Few cities do public art as well as Chicago. Place the point of a giant compass at the intersection of State and Madison, and a circle with a radius of about 1,000 yards will encompass works by Calder, Picasso, Dubuffet, Chagall, Miro, Richard Hunt, Jaume Plensa and Anish Kapoor. Through April 2018, a public installation of sculptures by artist Chakaia Booker fills the Boeing Gallery, a comfortably shaded outdoor promenade that runs the length of Chicago’s Millennium Park. These seven steel and rubber sculptures manage to remain lighthearted and invitingly interactive, though much of Chakaia Booker’s oeuvre is freighted with poignant allusions to race, class, and social mobility.
Rubber is an urban, industrial medium, and much of the rubber Booker uses comes from old tires, which, scarred and worn, betray suggestions of their histories prior to being re-purposed as art. For Booker, this wear and tear is a metaphor for physical and emotional scarring resultant from one’s class, race, or occupation. She also views the tire as a symbol for social mobility; not only does its very shape imply movement, but, particularly in America, cars are an especially visible expression of social and economic status.
Here in Millennium Park, in the absence of any sort of curatorial statement (or even corresponding titles) viewers must approach these sculptures on their own terms. Somehow, Booker takes industrial found material and manages to achieve something akin to what Henry Moore and Barbara Hepworth did in highly-polished bronze, wood, or marble; these sinuous, organic forms accent their surrounding environments, the negative spaces within her sculptures unobtrusively and gracefully framing the world that surrounds them.
By design, her work invites interaction: children crawl through their crevices, viewers pose inside them, and nearly everyone that walks by touches them. Take-Out, a sort of monumental picture-frame, seems to have been created with Instagram in mind; it’s exceptionally popular among passers-by, who pose for snapshots and selfies, framed by its floppy tendrils. And curious viewers frequently reach out to settle in their minds whether the feathery membrane of Gridlock is indeed rubber. Booker welcomes such interactions.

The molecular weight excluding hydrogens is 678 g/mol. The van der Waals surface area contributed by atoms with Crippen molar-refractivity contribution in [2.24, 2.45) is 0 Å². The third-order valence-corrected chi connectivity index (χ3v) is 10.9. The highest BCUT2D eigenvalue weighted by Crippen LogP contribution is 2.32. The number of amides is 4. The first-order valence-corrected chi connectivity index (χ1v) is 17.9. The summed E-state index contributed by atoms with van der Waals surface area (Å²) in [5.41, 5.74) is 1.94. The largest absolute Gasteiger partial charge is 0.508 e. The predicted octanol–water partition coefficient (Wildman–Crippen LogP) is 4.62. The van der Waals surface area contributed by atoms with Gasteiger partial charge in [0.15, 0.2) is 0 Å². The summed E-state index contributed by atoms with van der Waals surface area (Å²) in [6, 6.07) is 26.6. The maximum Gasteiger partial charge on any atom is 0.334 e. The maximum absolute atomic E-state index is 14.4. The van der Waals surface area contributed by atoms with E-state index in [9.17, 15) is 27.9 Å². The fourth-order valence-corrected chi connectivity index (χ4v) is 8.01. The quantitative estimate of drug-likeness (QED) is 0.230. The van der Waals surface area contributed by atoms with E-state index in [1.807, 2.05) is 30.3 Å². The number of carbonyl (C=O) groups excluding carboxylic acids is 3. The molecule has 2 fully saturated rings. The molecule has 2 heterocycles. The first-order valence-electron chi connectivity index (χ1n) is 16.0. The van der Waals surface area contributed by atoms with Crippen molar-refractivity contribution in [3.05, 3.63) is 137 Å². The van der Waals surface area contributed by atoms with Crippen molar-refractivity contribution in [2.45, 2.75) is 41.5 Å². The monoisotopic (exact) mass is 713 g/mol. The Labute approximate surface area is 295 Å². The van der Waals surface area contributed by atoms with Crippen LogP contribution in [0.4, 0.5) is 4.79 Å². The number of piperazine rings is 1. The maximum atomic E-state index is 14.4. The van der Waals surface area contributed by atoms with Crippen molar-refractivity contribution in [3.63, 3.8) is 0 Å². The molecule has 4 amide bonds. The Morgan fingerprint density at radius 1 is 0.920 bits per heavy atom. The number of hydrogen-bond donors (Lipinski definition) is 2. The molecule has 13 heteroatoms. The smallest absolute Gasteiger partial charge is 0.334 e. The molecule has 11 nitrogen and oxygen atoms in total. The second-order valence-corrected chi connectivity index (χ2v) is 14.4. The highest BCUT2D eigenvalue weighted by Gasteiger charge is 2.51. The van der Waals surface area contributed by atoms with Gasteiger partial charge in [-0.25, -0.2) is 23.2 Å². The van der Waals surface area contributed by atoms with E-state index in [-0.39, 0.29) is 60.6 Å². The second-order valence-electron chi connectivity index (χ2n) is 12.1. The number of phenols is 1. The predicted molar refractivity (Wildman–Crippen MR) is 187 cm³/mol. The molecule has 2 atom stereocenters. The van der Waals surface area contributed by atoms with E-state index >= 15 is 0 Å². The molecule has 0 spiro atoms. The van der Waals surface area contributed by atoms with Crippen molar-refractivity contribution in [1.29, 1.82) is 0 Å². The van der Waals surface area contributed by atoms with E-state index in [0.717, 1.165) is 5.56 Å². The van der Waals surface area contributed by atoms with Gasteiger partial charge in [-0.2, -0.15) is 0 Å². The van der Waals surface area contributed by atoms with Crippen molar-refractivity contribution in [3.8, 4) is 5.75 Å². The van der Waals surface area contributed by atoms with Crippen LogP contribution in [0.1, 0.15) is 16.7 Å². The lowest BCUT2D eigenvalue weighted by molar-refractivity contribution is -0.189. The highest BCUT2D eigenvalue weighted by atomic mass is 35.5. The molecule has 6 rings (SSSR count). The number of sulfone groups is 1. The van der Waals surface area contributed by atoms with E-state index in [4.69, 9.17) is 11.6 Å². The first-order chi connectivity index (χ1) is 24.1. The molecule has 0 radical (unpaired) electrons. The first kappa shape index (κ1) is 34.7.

Chakaia Booker isn’t too concerned about how viewers interpret her work, although some of her sculptures indeed have very specific sources (Pass the Buck, for example, was inspired by Madam C. J. Walker, a prominent African-American millionaire, philanthropist, and social activist), preferring instead for viewers to come up with their own associations. These could range from the sordid history of the rubber industry to nostalgic childhood memories of tire-swings and playgrounds.
Any art in the Boeing gallery space faces the formidable task of competing with iconic works like Jaume Plensa’s immensely popular Crown Fountain and Anish Kapoor’s Cloud Gate (very possibly the most Instagrammed public sculpture in the Midwest), both just a stone’s throw away. But, visually appealing and eminently accessible, Booker’s sculptures certainly hold their own, their rough-hewn, patchwork surfaces contributing an element of handicraft missing from the park’s other sculptures. Furthermore, while Chakaia Booker’s art is comfortably at home in relatively hushed, sacrosanct spaces of New York’s Metropolitan Art Museum, her work also admirable delivers an elegant beauty to the masses in the vernacular, industrial, working-class medium of recycled rubber, situated here in this shady oasis just a few steps away from the bustle and traffic of Chicago’s perennially high-decibel Michigan Avenue.